After 14 months of negotiations, the Chronicle and the Pacific Media Workers Guild on Wednesday reached tentative agreement on a four-year labor contract that offers an average annual merit-based pay raise of 2 percent and – for the first time – a 401(k) employer contribution and match of up to 2.5 percent of annual salary.
It was standing room only in the historic Chronicle boardroom as more than 30 Guild members showed up for the monthly contract negotiations to protest the company’s refusal to pay experience step raises during the negotiating period.
The company wants to abandon annual cost-of-living pay raises and discontinue experience-based step increases. Any future raises would be entirely based on management whim — the same discretionary system that now governs overscale merit raises, which has led to allegations of pay inequities tied to sex, race and age.
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Long-time Guild members receive awards from the National Lesbian and Gay Journalists Association, The Newspaper Guild and the Society for Professional Journalists. We congratulate our talented members.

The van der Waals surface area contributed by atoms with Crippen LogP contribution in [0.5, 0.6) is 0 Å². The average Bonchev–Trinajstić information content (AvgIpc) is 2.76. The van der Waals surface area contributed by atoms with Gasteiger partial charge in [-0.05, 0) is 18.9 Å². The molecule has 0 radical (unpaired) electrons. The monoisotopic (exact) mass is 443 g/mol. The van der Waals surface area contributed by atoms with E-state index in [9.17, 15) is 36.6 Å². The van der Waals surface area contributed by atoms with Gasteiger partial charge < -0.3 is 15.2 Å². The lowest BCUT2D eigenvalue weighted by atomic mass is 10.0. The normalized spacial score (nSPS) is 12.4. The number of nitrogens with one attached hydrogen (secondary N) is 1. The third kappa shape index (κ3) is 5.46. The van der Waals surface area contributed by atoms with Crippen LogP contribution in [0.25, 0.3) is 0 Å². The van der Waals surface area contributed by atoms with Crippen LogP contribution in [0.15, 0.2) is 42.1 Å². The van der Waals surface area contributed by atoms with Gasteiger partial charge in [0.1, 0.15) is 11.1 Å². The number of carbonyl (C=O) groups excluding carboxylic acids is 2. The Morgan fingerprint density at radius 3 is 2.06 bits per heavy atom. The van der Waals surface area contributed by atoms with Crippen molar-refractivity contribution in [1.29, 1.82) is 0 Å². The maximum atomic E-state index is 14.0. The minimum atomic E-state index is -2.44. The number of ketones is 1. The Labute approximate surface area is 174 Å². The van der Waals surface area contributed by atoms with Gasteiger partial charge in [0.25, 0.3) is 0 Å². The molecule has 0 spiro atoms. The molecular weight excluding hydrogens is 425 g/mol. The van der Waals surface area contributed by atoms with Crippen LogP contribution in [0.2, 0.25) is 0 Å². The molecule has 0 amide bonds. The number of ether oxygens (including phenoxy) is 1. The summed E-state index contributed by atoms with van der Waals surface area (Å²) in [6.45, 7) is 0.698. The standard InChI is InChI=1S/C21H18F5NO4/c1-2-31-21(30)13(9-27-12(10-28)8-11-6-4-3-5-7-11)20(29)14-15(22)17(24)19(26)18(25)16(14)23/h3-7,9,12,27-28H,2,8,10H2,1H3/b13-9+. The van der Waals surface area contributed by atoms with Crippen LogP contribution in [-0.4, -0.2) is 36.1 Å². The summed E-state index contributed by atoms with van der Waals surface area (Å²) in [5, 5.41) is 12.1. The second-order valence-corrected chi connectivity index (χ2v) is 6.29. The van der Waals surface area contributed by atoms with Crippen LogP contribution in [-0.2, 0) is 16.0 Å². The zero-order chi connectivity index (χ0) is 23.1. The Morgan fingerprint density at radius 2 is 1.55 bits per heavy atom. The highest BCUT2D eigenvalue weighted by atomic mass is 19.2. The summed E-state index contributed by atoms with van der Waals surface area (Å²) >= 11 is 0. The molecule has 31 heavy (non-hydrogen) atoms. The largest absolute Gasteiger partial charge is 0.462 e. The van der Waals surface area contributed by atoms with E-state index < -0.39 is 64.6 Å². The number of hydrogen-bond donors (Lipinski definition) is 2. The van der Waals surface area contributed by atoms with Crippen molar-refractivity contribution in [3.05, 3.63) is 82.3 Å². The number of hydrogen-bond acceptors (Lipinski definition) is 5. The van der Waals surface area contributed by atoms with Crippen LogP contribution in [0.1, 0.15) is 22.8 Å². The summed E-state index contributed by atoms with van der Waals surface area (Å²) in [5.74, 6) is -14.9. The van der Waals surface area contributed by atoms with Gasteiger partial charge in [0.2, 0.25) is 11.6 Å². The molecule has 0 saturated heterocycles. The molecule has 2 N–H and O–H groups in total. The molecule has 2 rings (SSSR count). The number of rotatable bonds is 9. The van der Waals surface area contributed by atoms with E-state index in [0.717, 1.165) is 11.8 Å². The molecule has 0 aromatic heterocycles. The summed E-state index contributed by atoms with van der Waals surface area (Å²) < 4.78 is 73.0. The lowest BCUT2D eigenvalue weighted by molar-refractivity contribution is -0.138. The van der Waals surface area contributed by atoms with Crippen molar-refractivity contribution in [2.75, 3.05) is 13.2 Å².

After 16 months of bargaining, San Francisco Chronicle Guild members ratified a 5-year contract that provides annual raises, but comes with big changes in their health care plan.
After a 16-month battle with the Hearst Corp. that focused mainly on economics and health benefits, the San Francisco Chronicle Guild Bargaining Committee is recommending members ratify a new 5-year contract.
A federal mediator was brought into the Chronicle-Guild negotiations in a renewed effort to settle terms of a new labor contract at the newspaper.
Chronicle’s publisher will retire soon; replacement comes from Yukaipa Companies and LA Times. New president led Demand Media’s marketing, sales and corporate communications and was once a senior VP at Yahoo.